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Physical Chemistry

Quantum System’s Optimal Pathway Measured

Study has potential implications for quantum control of chemical reactions

by Stu Borman
August 4, 2014 | A version of this story appeared in Volume 92, Issue 31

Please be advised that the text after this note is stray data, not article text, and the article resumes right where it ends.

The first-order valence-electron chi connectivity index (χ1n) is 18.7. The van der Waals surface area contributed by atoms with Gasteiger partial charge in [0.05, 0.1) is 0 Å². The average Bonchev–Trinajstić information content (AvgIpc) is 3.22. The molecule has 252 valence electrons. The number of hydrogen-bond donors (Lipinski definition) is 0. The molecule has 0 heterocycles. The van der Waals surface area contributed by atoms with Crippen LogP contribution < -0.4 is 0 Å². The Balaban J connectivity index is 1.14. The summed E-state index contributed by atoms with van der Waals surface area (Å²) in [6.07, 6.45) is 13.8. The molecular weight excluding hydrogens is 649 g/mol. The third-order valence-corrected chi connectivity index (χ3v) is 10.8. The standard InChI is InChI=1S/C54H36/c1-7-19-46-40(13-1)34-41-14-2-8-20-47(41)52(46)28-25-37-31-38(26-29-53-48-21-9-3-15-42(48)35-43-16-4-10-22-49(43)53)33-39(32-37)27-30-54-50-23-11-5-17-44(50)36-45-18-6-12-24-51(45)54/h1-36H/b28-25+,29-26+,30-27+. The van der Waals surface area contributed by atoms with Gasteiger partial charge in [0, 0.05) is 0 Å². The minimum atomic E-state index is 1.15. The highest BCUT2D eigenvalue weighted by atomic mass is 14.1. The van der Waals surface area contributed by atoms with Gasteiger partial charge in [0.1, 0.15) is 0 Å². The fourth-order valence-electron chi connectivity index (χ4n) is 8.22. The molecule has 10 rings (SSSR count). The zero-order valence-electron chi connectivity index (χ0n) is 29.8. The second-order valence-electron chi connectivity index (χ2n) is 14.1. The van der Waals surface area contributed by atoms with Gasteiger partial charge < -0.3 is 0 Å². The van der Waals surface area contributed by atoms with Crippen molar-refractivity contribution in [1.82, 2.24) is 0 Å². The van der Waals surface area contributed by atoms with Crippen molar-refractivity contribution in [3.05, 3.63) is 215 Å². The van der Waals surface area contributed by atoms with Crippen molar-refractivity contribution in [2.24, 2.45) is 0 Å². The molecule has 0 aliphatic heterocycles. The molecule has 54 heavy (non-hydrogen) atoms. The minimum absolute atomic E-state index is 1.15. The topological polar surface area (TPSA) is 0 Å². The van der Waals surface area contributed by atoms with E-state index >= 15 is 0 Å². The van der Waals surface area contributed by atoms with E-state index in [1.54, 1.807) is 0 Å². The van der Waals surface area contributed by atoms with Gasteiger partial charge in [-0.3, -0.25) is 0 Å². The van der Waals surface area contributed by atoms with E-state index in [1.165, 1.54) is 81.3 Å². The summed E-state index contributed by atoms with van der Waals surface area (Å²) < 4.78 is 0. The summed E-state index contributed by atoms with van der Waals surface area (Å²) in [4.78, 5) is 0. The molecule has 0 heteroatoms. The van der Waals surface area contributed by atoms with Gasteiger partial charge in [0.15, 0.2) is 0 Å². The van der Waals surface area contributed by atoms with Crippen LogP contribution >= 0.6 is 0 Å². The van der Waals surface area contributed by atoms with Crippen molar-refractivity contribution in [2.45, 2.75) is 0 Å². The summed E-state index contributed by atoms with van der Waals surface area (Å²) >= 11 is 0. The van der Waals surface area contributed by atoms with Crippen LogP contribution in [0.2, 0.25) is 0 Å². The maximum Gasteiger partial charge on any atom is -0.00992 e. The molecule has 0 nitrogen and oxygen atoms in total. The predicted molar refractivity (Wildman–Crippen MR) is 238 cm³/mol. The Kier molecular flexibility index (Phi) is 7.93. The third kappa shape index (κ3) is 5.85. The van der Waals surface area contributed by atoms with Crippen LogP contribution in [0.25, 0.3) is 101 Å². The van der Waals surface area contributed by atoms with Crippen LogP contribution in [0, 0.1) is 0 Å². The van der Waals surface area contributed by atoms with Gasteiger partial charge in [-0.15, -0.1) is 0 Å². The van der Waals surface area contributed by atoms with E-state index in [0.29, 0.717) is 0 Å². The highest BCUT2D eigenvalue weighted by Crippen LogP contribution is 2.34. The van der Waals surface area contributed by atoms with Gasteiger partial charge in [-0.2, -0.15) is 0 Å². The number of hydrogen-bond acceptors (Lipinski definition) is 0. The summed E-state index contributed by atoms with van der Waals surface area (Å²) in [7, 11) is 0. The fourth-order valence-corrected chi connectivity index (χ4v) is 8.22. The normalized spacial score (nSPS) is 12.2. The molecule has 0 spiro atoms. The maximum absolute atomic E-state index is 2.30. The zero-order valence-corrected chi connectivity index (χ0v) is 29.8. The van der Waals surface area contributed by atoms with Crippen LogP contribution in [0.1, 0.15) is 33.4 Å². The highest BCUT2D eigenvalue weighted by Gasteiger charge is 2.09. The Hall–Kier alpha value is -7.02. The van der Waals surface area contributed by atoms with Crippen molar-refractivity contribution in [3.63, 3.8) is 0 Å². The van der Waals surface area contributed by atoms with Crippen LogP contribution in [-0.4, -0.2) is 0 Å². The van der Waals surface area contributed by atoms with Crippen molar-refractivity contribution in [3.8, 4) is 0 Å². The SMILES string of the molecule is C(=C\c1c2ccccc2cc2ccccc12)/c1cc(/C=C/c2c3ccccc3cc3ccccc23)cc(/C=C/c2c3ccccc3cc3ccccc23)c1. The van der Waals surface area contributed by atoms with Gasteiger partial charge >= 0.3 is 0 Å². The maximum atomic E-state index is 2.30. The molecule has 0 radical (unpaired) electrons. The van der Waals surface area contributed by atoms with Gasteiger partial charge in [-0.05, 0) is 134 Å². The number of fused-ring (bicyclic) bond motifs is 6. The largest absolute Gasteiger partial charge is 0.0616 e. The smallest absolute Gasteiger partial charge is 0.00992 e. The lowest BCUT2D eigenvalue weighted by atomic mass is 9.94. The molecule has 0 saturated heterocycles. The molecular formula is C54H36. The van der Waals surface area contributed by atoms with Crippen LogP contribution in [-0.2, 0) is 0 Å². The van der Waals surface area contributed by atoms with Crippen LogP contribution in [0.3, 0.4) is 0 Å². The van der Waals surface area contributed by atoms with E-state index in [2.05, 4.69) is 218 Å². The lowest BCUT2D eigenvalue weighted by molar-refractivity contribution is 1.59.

In work with implications for laser-based quantum control of chemical reactions, researchers have made the first continuous measurements of a quantum system’s optimal pathway as it transitions between two energy levels, or states. Such pathways have not been measured before because probing quantum systems generally causes them to collapse to classically permitted states. Physicist Kater W. Murch of Washington University in St. Louis and coworkers used small numbers of microwave photons to study energy-level transitions of a quantum device, a superconducting circuit (Nature 2014, DOI: 10.1038/nature13559). The photon measurements are so weak that they don’t cause quantum system collapse. From thousands of measurements, the researchers were able to deduce the most likely path between two quantum states—a curve consistent with a quantum version of the classical physics principle that moving objects follow paths of least action—the easiest, lowest-energy trajectories. The curve agrees with an earlier prediction for such systems by quantum theoreticians. Chemical reactions also follow pathways between states, so in the long term “our results might have important implications for quantum control in chemistry,” Murch says.


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